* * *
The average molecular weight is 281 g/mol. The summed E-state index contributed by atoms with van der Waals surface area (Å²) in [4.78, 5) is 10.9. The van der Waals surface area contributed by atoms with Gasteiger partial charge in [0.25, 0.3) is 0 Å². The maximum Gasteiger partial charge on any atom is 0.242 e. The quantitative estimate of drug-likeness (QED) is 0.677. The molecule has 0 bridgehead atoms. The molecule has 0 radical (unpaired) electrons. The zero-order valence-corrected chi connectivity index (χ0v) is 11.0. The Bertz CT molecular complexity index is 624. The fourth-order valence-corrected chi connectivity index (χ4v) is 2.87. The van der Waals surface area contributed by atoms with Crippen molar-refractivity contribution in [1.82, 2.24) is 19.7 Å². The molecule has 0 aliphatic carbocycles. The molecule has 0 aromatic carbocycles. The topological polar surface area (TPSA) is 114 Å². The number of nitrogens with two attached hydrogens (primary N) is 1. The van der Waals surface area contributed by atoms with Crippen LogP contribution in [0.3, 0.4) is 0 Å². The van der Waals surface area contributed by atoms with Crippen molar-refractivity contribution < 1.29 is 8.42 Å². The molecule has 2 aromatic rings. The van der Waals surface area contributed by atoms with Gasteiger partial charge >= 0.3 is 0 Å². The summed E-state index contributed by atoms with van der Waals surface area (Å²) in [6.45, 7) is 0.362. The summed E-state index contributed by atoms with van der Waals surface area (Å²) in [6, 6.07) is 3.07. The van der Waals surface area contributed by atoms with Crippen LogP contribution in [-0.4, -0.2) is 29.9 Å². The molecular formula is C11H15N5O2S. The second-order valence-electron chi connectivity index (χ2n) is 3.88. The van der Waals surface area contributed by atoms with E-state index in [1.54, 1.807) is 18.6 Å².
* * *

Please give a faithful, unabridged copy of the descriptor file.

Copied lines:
The average molecular weight is 281 g/mol. The summed E-state index contributed by atoms with van der Waals surface area (Å²) in [4.78, 5) is 10.9. The van der Waals surface area contributed by atoms with Gasteiger partial charge in [0.25, 0.3) is 0 Å². The maximum Gasteiger partial charge on any atom is 0.242 e. The quantitative estimate of drug-likeness (QED) is 0.677. The molecule has 0 bridgehead atoms. The molecule has 0 radical (unpaired) electrons. The zero-order valence-corrected chi connectivity index (χ0v) is 11.0. The Bertz CT molecular complexity index is 624. The fourth-order valence-corrected chi connectivity index (χ4v) is 2.87. The van der Waals surface area contributed by atoms with Crippen molar-refractivity contribution in [1.82, 2.24) is 19.7 Å². The molecule has 0 aliphatic carbocycles. The molecule has 0 aromatic carbocycles. The topological polar surface area (TPSA) is 114 Å². The number of nitrogens with two attached hydrogens (primary N) is 1. The van der Waals surface area contributed by atoms with Crippen LogP contribution in [0.3, 0.4) is 0 Å². The van der Waals surface area contributed by atoms with Crippen molar-refractivity contribution < 1.29 is 8.42 Å². The molecule has 2 aromatic rings. The van der Waals surface area contributed by atoms with Gasteiger partial charge >= 0.3 is 0 Å². The summed E-state index contributed by atoms with van der Waals surface area (Å²) in [6.45, 7) is 0.362. The summed E-state index contributed by atoms with van der Waals surface area (Å²) in [6, 6.07) is 3.07. The van der Waals surface area contributed by atoms with Crippen LogP contribution in [-0.4, -0.2) is 29.9 Å². The molecular formula is C11H15N5O2S. The second-order valence-electron chi connectivity index (χ2n) is 3.88. The van der Waals surface area contributed by atoms with E-state index in [1.54, 1.807) is 18.6 Å².